*What a bunch of rain. If you took all the rain we should have gotten in September and October, put it in one cloud, and dumped it on us in a day…it still wouldn’t have been this much. Up to seven inches of rain fell in about 48 hours. The rivers pretty much blew out. It was one huge system, shaped like a sword, that went straight up the state, from south to north. The result: there are practically no safe wading options in the Au Sable (a few exceptions on the North Branch), there are fish being caught on streamers cast from boats, and there are trout rising to olives in people’s lawns. Pretty surreal.
Whirlpool is especially whirly
Actually, the boat fishing has been pretty good. Some days have been really good. My friend Kevin and I had a float planned for a long time and just happened to hit the Monday when the rain came. We kept our hoods cinched tight and we chucked streamers into the rapidly rising water. We caught quite a few trout, including some dandies.
Tuesday was very high water but those in boats did well on big, bright flies: chartreuse, yellow, cream, light olive. The fishing was surprising. These same conditions in spring would have been very difficult. In fall, there are more fish around willing to chase, especially in the upper river.
Today was much the same. Denny completed a successful cast and blast, shooting his first birds ever this morning, and then catching the brown-beneath-rainbow at the top of the report. Curtis and Matt had a great day. There have been several reports of trout slashing and exploding on forage fish in the backwaters and then turning and crushing a streamer.
Curtis with a fine brown landed late in the day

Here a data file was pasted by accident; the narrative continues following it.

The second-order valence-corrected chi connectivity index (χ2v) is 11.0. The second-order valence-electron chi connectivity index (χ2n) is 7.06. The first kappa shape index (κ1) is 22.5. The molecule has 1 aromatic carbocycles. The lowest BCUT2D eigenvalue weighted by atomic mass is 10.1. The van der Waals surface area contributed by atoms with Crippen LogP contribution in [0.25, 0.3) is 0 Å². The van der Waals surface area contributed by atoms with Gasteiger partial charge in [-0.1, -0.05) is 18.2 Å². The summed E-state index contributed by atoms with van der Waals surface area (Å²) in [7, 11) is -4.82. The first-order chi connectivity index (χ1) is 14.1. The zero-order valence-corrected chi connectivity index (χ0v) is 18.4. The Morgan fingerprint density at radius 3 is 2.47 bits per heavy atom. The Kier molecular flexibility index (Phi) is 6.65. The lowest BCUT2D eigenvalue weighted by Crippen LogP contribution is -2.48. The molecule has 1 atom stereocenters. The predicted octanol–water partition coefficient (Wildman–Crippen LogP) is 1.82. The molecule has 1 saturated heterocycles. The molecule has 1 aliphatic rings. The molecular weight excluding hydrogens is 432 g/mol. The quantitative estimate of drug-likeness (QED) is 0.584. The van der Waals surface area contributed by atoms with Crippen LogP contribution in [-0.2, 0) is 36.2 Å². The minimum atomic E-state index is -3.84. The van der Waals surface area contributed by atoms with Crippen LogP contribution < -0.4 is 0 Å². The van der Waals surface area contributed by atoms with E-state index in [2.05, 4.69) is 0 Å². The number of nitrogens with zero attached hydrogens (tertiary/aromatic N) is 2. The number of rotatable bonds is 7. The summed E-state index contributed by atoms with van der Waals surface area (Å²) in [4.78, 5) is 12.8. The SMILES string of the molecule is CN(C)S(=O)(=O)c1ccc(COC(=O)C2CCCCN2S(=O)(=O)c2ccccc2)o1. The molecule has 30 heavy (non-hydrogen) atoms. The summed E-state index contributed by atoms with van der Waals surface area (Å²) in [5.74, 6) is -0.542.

What does all this mean? It means that almost all of the river is simply unfishable by the wading angler through much of the rest of the week. I would guess that wading efforts will have to be confined to the North Branch and the upper Manistee…like the way upper, between 612 and M-72, and even in these places an overabundance of caution and common sense will be necessary. The rest of the river will be floatable for the experienced rower, though if you go too far down the river is flooded into the bank-side forest, which makes for less than ideal conditions.
It’s a strange end to what is our last week of being “open”. The restaurant closes after breakfast on Sunday (11 am), and the fly shop will begin winter hours on Sunday (closing at 2 pm). From Monday until the snow melts we’ll be open every day (except holidays and the opening day of deer season) from 9 am – 2 pm. We do keep four rooms open all winter for those looking for a quiet getaway. We’ll also be hosting a series of special events and tying classes this winter, the calendar for which will be posted shortly.
So on this high water note, and with a few snowflakes twirling by the porch light at home, a very big thank you to everyone who made this season another great one on the river.
Order Your Holiday Pies
Caramel Apple Pie, Pumpkin Roll, Blueberry Pie, Pumpkin Cheesecake
Fresh and Made-From-Scratch
$28 per pie
Email orders to [email protected] by November 10th, pick up at the lodge either November 20 or November 21st
Sign up for our Fall Catalog (soon to be released):
This will be our third fall catalog…and we love to put it together! Sign up to get gear reviews, stories, a calendar of events. There are a ton of new products out there and we’ll give you our honest take on where they succeed and fail. This is a print catalog, so please email your shipping address to [email protected] Once you’re on the list, you’ll get the spring catalog as well!